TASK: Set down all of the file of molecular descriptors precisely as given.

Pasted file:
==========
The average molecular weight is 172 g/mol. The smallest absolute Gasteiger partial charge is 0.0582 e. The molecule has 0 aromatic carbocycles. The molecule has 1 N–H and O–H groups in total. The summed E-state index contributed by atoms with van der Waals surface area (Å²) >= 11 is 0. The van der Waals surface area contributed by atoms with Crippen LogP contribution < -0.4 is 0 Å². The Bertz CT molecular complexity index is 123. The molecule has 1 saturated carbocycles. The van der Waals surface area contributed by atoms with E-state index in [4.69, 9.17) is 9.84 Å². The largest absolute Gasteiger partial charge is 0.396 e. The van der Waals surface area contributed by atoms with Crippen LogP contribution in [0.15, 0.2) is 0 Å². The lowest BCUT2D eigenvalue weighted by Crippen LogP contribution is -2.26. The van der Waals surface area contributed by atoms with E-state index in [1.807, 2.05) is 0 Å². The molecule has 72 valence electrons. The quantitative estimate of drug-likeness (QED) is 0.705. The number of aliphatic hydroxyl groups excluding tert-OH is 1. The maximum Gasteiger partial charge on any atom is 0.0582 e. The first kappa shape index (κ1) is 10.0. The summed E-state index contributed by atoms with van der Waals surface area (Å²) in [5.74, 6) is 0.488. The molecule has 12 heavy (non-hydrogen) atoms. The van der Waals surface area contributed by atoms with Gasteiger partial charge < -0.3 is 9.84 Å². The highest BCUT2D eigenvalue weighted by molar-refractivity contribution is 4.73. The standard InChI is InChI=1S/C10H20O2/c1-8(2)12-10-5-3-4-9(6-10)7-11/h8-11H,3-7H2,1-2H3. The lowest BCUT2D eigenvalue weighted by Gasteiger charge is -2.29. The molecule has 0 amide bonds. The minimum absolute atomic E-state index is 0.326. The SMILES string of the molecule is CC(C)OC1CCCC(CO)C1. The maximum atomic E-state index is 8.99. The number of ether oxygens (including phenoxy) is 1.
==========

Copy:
The average molecular weight is 172 g/mol. The smallest absolute Gasteiger partial charge is 0.0582 e. The molecule has 0 aromatic carbocycles. The molecule has 1 N–H and O–H groups in total. The summed E-state index contributed by atoms with van der Waals surface area (Å²) >= 11 is 0. The van der Waals surface area contributed by atoms with Crippen LogP contribution < -0.4 is 0 Å². The Bertz CT molecular complexity index is 123. The molecule has 1 saturated carbocycles. The van der Waals surface area contributed by atoms with E-state index in [4.69, 9.17) is 9.84 Å². The largest absolute Gasteiger partial charge is 0.396 e. The van der Waals surface area contributed by atoms with Crippen LogP contribution in [0.15, 0.2) is 0 Å². The lowest BCUT2D eigenvalue weighted by Crippen LogP contribution is -2.26. The van der Waals surface area contributed by atoms with E-state index in [1.807, 2.05) is 0 Å². The molecule has 72 valence electrons. The quantitative estimate of drug-likeness (QED) is 0.705. The number of aliphatic hydroxyl groups excluding tert-OH is 1. The maximum Gasteiger partial charge on any atom is 0.0582 e. The first kappa shape index (κ1) is 10.0. The summed E-state index contributed by atoms with van der Waals surface area (Å²) in [5.74, 6) is 0.488. The molecule has 12 heavy (non-hydrogen) atoms. The van der Waals surface area contributed by atoms with Gasteiger partial charge < -0.3 is 9.84 Å². The highest BCUT2D eigenvalue weighted by molar-refractivity contribution is 4.73. The standard InChI is InChI=1S/C10H20O2/c1-8(2)12-10-5-3-4-9(6-10)7-11/h8-11H,3-7H2,1-2H3. The lowest BCUT2D eigenvalue weighted by Gasteiger charge is -2.29. The molecule has 0 amide bonds. The minimum absolute atomic E-state index is 0.326. The SMILES string of the molecule is CC(C)OC1CCCC(CO)C1. The maximum atomic E-state index is 8.99. The number of ether oxygens (including phenoxy) is 1.